Taliao, Kaohsiung County, Taiwan

Here are some pictures taken on an afternoon stroll around the small southern Taiwan town of Taliao. Prosaic, uninteresting, ugly, relentlessly working class and dull, Taliao could be almost any small town on the plain south of Taichung.

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The mountains tower over Taliao....
The crowded streets of Taliao. Just because it is small, doesn't mean that vehicle and population densities are low.
A pleasant cul-de-sac. In contrast to the dirt and noise outside, it is quiet and clean. 
Numerous little alleys knit the side roads together. Traditional-style housing on the right.
It is easy to see how urbanized this "rural" small town really is. The utter lack of planning has resulted in cramped, ugly, living conditions, with cars parked everywhere. The lack of sidewalks forces foot traffic, scooters, bicycles, and cars to use the same space.  As the woman in front attests, helmet laws are ignored in small towns. 
Every town has a fascinating old temple. 
A local buffet restaurant readies for the evening traffic. 
A Chinese medicine store. Don't be fooled by the wooden cabinets; that's part of the decor to give it an authentic ancient feel. This one is quite new.
Identical apartment blocks, tiled for maximum hideousness, tower over the neighborhood. 
A "military village." When the Nationalists left the mainland, hundreds of thousands of troops came with them. The government settled them on land seized from wealthy landowners to create military villages all over the island. Every small town has one. The purpose was to provide housing for the army, and create blocs of die-hard ruling party supporters in local areas. Since the army was composed largely of illiterate peasants, the result was that these soldiers were largely left out of the economic miracle, and forced into permanent living on government handouts, sinecures, petty crime, and gangsterism. No demographic group has been more harshly shafted by the KMT regime than the old soldiers, and no group has been more enthusiastically supportive of the former ruling party.
Hundreds of tiny homes for the soldiers were shoehorned onto the land. 
Many old soldiers remain, elderly and poor. Some who have made money have returned to China, but China has changed so vastly, and they often come back to Taiwan complaining that their relatives are greedy for money and don't care about them. 
Outside, on the one main street of Taliao, noise and color define the world. 
Yes, every small town has one. 
Small towns are replete with neighborhoods like this. Note the barred windows. You can't leave your house unlocked here. 
Taliao is strong out for several kilometers along the main road. Once you leave the developments on either side, you're back in the rice fields and factories that constitute the classic Taiwan scene.
There's no transition zone between town and field; the two abut each other.
Many locals supplement their income with gardens. 
As children play in the park, some jackass next door decides that the air in Taiwan is not polluted enough.
A development. Neighborhoods like this are clean and quiet.
Another development. Without a front yard or sidewalks, all activities, from perambulating the kids to conducting funerals, takes place in the street. Note the utter lack of garbage on the street, in contrast to the world outside. Taiwanese cheerfully litter, but not in their own spaces.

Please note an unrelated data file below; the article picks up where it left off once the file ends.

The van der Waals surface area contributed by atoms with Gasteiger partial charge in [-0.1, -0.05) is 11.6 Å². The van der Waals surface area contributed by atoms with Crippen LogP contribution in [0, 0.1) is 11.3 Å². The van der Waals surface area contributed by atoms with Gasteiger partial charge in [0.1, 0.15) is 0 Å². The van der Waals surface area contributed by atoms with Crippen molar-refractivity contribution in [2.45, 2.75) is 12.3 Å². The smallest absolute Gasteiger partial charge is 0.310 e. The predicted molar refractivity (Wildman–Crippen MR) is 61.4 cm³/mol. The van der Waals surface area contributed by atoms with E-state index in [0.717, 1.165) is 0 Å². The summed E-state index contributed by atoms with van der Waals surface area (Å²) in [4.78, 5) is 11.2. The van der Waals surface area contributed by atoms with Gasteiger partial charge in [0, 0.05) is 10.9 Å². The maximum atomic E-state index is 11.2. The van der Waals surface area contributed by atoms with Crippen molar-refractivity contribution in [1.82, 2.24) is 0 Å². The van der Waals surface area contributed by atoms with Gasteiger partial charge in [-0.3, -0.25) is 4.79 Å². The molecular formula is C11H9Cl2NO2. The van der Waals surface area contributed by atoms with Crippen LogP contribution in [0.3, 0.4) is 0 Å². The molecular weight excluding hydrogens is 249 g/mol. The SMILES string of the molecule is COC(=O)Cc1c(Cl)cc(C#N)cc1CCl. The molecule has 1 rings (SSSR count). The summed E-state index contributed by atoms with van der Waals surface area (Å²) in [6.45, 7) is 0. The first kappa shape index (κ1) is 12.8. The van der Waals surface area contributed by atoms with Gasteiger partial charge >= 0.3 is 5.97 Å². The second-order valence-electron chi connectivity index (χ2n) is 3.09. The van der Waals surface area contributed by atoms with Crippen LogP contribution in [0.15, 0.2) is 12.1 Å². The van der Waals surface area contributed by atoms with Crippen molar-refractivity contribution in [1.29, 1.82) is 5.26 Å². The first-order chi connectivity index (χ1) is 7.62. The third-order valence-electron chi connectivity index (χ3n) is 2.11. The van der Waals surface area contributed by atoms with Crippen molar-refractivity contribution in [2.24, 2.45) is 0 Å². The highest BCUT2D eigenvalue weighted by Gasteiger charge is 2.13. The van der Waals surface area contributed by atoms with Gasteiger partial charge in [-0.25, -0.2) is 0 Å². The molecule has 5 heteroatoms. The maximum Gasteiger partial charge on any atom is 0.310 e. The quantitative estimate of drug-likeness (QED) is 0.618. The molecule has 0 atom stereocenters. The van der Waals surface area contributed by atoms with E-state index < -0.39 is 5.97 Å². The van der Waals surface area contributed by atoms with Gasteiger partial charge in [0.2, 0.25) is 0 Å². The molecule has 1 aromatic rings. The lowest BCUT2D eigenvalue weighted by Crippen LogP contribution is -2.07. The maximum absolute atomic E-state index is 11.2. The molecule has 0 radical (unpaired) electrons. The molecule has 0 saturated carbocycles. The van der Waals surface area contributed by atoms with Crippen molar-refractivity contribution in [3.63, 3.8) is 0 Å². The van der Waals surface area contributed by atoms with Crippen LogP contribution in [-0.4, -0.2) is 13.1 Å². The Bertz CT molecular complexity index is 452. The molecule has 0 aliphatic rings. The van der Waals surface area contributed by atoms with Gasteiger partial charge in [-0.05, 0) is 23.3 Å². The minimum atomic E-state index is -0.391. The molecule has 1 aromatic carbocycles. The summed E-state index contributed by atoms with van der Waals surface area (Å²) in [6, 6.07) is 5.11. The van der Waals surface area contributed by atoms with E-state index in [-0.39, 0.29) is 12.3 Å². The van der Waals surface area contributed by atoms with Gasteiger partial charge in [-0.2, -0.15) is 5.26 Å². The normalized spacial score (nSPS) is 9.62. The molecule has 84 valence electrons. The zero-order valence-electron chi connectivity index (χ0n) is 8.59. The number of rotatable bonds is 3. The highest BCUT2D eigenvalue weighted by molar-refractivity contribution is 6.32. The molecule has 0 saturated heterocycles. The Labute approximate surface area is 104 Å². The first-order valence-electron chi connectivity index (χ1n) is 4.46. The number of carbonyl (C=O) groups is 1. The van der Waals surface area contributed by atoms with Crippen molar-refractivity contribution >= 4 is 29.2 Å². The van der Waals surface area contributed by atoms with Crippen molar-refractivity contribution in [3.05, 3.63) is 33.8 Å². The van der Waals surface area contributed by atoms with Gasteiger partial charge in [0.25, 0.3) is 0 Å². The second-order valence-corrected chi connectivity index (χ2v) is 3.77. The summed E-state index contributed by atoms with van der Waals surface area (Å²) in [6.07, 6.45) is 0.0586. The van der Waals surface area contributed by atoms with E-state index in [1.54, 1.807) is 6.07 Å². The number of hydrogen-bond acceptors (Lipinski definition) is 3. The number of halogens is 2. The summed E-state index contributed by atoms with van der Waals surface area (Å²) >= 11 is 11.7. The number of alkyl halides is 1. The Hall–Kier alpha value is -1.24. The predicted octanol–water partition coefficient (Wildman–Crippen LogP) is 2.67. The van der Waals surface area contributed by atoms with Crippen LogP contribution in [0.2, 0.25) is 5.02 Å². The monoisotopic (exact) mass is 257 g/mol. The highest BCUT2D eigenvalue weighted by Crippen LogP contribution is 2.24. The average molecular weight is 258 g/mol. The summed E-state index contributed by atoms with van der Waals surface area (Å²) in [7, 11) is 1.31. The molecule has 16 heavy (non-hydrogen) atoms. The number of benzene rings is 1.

Urban gardens. Taiwanese are fanatic gardeners. 
A family of stray dogs enjoys some quality time together. 
A shop displays the local conception of fashion.
Evening activities...
Humans everywhere find junk irresistable.
As evening approaches, the traffic does not abate.
A common shop, found in every town, making aluminum bars for windows and doors to keep out thieves.
A betel nut seller and customer have a chat. 
Collecting recyclables for a little extra income. 
A family operates a small business selling steamed buns on the street.
No road is so small that it can't take herds of buses. 
Fruit and vegetable sellers line the road to the evening market.
The evening market is the most crowded place in Taliao. 
A fruit vendor in the evening market.
A drinks vendor, who knows me, mixes me a freebie while we chat. 
Taiwan's incredible ability to simply vomit up people is shown in this picture. Even a market in a small town is packed almost beyond belief. 
A clothing emporium. 
A steakhouse. 
The interior of the steakhouse, just the right note of kitsch. One almost expects the steak to be served on velvet paintings....
Taliao lights up. At night Taiwan's cities, even the small town, are lit with restless energy. 
A cram school. This one teaches Chinese, math, and other subjects. Not all cram schools offer English classes.
Let's hope these guys are never used.
Hapo Computer English School, a typical English cram school.
A local drinks chain serves an early evening customer. 
With no real greenspace, the schools serve as community parks in the evening. 
Jordan's English School, a common and reputable local chain. 
A small drinks stand. 
Finding something good to eat at the local convenience store.
This shot was taken on a normal day. "Small" does not mean "clean." Taliao is almost always like this. This shot was taken from roughly the same spot on a rare clear day after several days of rain.

Hope you enjoyed our tour!

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